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Colorado’s poet laureate talks pandemic, National Poetry Month

LeFebre: There’s no right or wrong way to write poetry

If there’s a bright spot in the strangeness and anxiety that so far has marked April 2020 forever in our collective memory is that this is also National Poetry Month.

Founded in April 1996 by the Academy of American Poets, the celebration was created “to remind the public that poets have an integral role to play in our culture and that poetry matters,” according to poets.org.

Bobby LeFebre is Colorado’s newest poet laureate, having been appointed to the post on July 23, 2019, by Gov. Jared Polis through a program administered by Colorado Creative Industries and Colorado Humanities & Center for the Book. The state’s eighth poet laureate, LeFebre will serve a four-year term.

For those who don’t know what it is a poet laureate does exactly, LeFebre said he serves as an ambassador for poetry across the state, which can include tasks such as visiting towns and cities and reading poetry; sitting on a panel talking about art, culture and poetry; running workshops and even engaging in civil disobedience.

“It could be all kinds of different things, at least in the way that I’m approaching the position. I’m a lot more active, I think, than poets laureate traditionally are,” he said. “Usually, these positions are treated as sort of like a lifetime achievement award or something, and I’m far more interested in connecting with people and figuring out what’s happening in places around the state, what issues are people dealing with and how my presence or poetry could supply some sort of conversation to those issues.”

LeFebre said the focus of his writing has changed over the past couple of months because of the global pandemic.

“It’s definitely on-topic. I’ve been writing a lot about what’s been happening right now,” he said. “That’s kind of what happens in times like this – artists and poets are activated in a way to translate and make sense of what’s happening.”

For those left alone with their thoughts and feelings during self-isolation because of the coronavirus outbreak, it might not be a bad idea to put pen to paper and write it down. There’s no right or wrong way to write poetry, LeFebre said – go with your gut, go with your instincts to begin to document how you’re thinking and feeling and making those connections to other things in the natural and made-up world. He suggests taking it slow, maybe start by journaling your thoughts and ideas.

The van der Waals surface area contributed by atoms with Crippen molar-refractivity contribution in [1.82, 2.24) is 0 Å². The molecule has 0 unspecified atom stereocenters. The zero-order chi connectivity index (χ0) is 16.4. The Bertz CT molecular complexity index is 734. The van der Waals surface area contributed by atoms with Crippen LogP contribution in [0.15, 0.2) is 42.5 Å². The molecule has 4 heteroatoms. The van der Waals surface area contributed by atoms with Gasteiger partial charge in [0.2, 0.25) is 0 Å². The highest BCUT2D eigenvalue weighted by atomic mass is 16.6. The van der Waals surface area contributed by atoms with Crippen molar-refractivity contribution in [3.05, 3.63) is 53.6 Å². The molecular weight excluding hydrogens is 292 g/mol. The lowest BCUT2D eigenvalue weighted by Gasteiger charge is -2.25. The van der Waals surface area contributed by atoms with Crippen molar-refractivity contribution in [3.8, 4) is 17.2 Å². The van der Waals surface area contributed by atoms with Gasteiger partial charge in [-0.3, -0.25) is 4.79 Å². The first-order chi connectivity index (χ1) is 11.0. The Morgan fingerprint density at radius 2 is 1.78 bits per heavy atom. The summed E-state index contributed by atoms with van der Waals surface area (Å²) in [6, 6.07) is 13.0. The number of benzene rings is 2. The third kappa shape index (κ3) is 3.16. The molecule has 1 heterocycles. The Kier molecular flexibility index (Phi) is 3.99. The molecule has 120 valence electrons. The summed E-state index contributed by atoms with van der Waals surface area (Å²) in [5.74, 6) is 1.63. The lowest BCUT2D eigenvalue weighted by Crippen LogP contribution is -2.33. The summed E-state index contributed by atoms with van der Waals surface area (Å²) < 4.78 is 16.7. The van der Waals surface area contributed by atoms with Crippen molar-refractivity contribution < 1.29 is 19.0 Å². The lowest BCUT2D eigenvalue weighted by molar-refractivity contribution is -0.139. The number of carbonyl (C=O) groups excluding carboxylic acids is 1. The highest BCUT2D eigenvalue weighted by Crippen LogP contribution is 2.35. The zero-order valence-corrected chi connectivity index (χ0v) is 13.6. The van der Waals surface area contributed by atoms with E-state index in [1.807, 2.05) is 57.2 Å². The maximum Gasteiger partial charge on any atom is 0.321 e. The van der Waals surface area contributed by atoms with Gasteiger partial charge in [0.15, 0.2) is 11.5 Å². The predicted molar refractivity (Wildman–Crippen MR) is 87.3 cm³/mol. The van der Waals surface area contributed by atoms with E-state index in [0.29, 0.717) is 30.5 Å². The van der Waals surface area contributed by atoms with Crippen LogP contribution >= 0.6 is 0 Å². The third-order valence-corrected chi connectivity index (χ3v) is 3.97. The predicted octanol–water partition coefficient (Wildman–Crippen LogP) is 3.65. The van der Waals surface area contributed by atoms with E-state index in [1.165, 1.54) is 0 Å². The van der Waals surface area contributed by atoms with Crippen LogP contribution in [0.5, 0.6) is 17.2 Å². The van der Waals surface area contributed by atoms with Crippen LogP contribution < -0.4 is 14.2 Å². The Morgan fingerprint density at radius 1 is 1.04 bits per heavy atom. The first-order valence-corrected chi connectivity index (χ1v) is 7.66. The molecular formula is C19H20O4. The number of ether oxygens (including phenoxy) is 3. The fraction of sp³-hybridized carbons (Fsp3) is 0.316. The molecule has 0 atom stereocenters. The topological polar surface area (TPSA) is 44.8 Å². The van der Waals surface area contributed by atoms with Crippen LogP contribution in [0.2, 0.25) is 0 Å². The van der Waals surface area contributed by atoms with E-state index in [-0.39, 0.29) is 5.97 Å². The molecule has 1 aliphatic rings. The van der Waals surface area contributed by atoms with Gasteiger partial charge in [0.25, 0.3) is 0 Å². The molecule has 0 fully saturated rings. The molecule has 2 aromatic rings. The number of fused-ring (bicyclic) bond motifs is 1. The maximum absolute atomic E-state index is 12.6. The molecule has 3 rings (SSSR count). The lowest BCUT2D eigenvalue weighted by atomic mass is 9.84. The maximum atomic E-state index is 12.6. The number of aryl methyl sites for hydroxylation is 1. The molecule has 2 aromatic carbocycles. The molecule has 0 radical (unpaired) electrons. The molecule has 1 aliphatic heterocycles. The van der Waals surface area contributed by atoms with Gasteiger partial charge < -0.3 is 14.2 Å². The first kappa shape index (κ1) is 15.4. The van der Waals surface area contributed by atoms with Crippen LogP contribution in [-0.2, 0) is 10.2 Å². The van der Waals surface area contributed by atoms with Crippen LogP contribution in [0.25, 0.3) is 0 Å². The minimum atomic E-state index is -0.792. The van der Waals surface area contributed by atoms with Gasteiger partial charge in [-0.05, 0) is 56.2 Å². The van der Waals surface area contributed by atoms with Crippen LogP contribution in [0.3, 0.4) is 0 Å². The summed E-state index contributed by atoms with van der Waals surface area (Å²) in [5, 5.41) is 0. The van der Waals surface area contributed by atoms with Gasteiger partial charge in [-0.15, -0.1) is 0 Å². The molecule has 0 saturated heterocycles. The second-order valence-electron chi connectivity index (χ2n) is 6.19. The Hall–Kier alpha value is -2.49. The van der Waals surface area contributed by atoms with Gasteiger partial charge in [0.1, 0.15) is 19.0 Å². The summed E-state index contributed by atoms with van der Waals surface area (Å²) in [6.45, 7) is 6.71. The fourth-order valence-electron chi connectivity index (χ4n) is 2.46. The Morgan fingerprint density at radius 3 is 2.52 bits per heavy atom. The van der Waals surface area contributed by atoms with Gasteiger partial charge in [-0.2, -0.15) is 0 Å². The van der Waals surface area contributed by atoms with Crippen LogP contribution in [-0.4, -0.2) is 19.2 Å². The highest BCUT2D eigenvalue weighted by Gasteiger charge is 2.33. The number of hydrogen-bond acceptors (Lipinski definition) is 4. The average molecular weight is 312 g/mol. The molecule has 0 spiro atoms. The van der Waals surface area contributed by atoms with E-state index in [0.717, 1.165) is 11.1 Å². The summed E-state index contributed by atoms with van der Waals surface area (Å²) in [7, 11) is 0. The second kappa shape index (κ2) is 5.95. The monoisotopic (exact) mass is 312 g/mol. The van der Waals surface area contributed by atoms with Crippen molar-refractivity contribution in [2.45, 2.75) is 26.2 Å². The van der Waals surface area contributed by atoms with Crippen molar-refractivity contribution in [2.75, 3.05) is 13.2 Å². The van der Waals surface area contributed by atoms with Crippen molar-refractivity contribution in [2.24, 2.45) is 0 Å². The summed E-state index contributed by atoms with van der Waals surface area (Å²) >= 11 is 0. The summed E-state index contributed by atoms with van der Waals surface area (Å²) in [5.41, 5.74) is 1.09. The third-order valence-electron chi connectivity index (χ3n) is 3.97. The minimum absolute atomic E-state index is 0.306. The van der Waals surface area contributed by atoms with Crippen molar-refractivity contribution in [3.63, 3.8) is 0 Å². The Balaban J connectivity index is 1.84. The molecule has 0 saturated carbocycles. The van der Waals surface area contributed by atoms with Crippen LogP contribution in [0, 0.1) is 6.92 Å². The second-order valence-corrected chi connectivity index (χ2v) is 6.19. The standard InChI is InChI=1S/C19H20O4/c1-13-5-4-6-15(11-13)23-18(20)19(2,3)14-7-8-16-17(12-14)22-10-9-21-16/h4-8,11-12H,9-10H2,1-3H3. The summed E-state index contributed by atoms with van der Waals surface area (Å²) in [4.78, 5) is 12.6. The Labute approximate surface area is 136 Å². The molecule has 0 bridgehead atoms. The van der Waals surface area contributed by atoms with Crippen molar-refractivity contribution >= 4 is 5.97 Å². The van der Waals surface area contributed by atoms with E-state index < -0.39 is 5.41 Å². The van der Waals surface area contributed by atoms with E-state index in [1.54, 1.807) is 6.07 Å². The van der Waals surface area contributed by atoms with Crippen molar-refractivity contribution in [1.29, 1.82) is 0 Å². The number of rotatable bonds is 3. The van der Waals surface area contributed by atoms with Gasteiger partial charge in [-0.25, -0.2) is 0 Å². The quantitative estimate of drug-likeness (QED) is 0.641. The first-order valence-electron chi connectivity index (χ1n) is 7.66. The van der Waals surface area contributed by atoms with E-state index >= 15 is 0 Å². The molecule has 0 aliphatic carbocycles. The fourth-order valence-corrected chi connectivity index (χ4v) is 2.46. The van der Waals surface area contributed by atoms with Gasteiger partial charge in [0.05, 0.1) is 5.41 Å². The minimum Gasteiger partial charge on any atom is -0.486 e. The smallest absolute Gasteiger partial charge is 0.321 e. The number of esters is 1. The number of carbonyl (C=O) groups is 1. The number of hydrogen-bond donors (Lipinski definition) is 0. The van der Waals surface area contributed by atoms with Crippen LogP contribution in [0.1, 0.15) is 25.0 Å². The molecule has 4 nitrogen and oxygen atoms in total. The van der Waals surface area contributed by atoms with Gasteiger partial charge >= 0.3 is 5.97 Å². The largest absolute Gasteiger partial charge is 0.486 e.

“Documenting that is going to be important for a lot of reasons, but mostly because 20 years from now, these stories are going to be the ones that we’re going to be telling future generations, and we’re going to want to document the way we were thinking and feeling, how this was impacting what we did in these moments, so it could look like a whole lot of things,” LeFebre said.

And whether writing or reading, don’t be intimidated!

“I think there’s a misunderstanding about what poetry is. I think people get caught up in the idea that it has to look a certain way or appear a certain way or come across a certain way. So much of what I sort of preach about poetry – it’s not only about what you write, it’s just really about the way that you see the world,” he said. “All poetry really is, is a connecting of things that seemingly don’t have a relationship and making sense of those things. That’s really what metaphor is, that’s what basic simile is.”

A good place to start checking out poets and their work is online, LeFebre said. Check out poetryfoundation.org and poets.org, a site that offers you the opportunity to sign up for a daily poem that arrives in your email. LeFebre said it’s a pretty cool way to get an idea of a diverse range of poets and begin to read poetry that includes different styles, eras and voices.

For LeFebre, poetry serves as “a translation of the times, whether that is times of uncertainty and strife ... like we’re in now, or in times of celebration,” he said, adding that humans go to language to help us make sense of the world.

Poetry is everywhere, he said, even in the ads we see and hear: “People are using poetry to sell us cars, there’s a commercial aspect to it as well because we know that language is important. The way that we choose to use it – or not – can make it a weapon or it can make it a balm, a salve.”

“I think that it’s important because it helps tell our collective story; it’s a way to document history and time,” LeFebre said. ”Really, it’s sort of a portal to the human heart, and I think that is something we’re all looking for in this world where things are so wild and different, especially times like now.”


Nothing Left

And when there is nothing left to do but live,

let us retire the noise,

and build a home inside the stillness.

Grab a wrench and unfasten the parts of you

that have become mechanical;

rest your weary limbs in the bed of anomaly.


the machine is powering down.

You can hear the birds when the gears aren’t grinding.

When there is nothing left to do but live,

make a vacation of your body;

each part explored, a stamp on your passport.

Begin with your heart, maybe?

Crawl inside and sightsee,

ask difficult questions about who it is, and why.


the machine is powering down.

You can hear yourself when the gears aren’t grinding.

When there is nothing left to do but live,

simply show up;

that has always been enough.

And together in this sudden strangeness,

radical imagination will run wild;

tomorrow being built today.

Bobby LeFebre

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